Michael Kleeberg

Thursday, March 20, 2003

My dear Abbas, Well, now it’s finally started; the war began last night. It’s always been said that nobody in Germany was looking forward to it, but I’ve just noticed that this isn’t the case ...

My dear Abbas,

Well, now it’s finally started; the war began last night. It’s always been said that nobody in Germany was looking forward to it, but I’ve just noticed that this isn’t the case. The moment Bush announced his 48-hour ultimatum, the Frankfurt stock market showed strong gains for the first time in months, and it hasn’t looked back since…

I keep thinking about the young poet we met in Beirut. He had just called his wife to arrange a visit to the cinema to see the new Bond film, and he said to me: “Hopefully, the Yanks will come soon and get rid of Saddam - and Assad with him, if possible. And if they do anything that goes against our interests, we’ll make war on them too. But first of all, they should get over here, at long last, and get rid of Saddam...“

Now they’re there.

I’m sure you remember the mood in Germany, even months ago. A visiting Martian who knew nothing of life on earth would have thought the bombs were about to fall on Berlin and Frankfurt, and not on Baghdad; that’s how big the panic was here. I have to admit I’m tired of this senseless blather, when measured against the Americans’ declared WILL. One doesn’t have to be a military historian to know that simply Not Wanting carries no weight against a determined will (backed up by power).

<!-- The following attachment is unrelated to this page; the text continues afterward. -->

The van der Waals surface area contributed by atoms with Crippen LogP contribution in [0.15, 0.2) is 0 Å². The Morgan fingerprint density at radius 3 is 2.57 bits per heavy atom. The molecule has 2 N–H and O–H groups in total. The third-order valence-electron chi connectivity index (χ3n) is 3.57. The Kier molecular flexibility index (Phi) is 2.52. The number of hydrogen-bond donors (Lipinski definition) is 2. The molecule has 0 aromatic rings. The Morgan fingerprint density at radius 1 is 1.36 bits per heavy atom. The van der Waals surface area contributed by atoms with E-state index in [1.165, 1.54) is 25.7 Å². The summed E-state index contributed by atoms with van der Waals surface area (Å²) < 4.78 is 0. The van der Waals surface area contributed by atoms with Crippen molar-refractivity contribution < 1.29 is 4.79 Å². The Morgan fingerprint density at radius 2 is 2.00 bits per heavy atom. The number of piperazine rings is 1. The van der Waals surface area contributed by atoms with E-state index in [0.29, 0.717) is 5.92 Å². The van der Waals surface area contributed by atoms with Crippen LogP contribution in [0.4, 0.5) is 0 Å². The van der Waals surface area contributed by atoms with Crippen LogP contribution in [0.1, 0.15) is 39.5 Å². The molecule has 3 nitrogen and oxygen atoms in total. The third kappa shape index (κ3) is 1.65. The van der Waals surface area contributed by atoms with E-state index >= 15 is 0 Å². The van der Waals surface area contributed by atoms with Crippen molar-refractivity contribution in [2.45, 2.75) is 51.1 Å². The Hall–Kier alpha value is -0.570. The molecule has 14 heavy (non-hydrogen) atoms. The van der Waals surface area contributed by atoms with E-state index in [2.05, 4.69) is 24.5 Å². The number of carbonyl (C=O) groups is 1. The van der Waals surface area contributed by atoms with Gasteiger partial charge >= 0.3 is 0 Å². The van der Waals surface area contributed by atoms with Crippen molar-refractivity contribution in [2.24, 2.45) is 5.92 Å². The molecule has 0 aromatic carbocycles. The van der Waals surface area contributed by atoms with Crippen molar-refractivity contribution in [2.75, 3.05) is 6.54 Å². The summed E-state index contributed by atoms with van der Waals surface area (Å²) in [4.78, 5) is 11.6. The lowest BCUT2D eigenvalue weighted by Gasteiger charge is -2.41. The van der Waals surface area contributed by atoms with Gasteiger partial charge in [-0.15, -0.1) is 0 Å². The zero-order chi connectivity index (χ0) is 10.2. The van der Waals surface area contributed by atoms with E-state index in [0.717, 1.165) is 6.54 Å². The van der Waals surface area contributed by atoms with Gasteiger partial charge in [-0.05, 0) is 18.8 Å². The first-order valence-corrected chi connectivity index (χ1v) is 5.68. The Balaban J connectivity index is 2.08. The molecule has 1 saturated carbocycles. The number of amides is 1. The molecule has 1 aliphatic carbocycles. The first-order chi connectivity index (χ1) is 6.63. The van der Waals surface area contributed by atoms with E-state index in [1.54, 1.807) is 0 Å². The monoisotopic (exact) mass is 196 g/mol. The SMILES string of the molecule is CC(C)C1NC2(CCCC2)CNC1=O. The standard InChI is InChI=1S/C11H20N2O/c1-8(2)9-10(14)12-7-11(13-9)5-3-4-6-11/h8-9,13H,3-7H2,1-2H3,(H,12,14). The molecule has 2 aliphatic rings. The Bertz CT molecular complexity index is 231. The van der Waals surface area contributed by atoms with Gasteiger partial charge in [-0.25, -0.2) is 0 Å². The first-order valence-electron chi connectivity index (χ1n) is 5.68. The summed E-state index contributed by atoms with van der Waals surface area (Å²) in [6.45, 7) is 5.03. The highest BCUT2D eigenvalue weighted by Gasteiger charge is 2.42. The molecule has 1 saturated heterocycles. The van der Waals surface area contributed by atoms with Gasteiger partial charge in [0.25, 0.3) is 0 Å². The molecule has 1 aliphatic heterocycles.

We also know the only thing that could place any bounds on American military politics: a European military policy, i.e. a united political will on the part of this continent, combined with enough guns and missiles to guarantee credibility and the ability to assert itself. Plus a more developed political culture than that to be found in the USA. The only problem is: this will does not exist - nor do we have the kind of visionary politicians who might formulate and implement it.

I would have more respect for the pacifism of the German government and the German people if I could shake off the following suspicion: that this pacifism is no more than a lack of any political concept (as far as the politicians are concerned) and an extremely selfish kind of cowardice.

Yes: cowardice. If you listen very closely, you can hear WHY the people here are actually so pacifistic: not primarily because they feel sorry for the Arabs, but because they don’t want Germany to provoke Islamist terrorists into carrying out attacks in this country. We have a proverb here: “Oh, Holy Saint Florian, spare my house; burn somebody else’s.“ Of course, nobody will admit it, but the fact remains that we, the German people, did not invent moral courage or the concept of standing up for one’s convictions.

Naturally, the radio and the press are now full of the war, no matter what the actual topic at hand happens to be. It’s hard to find even a cookery recipe that doesn’t include some mention of the war.

You have faced the inevitable with so much more dignity and calm! You, who are in far greater peril!
I am thinking of you there in Lebanon - on a powder keg. I hope that this war will spare you all, and that it won’t sooner or later engulf your little island.

Looking forward to hearing from you soon.

Michael

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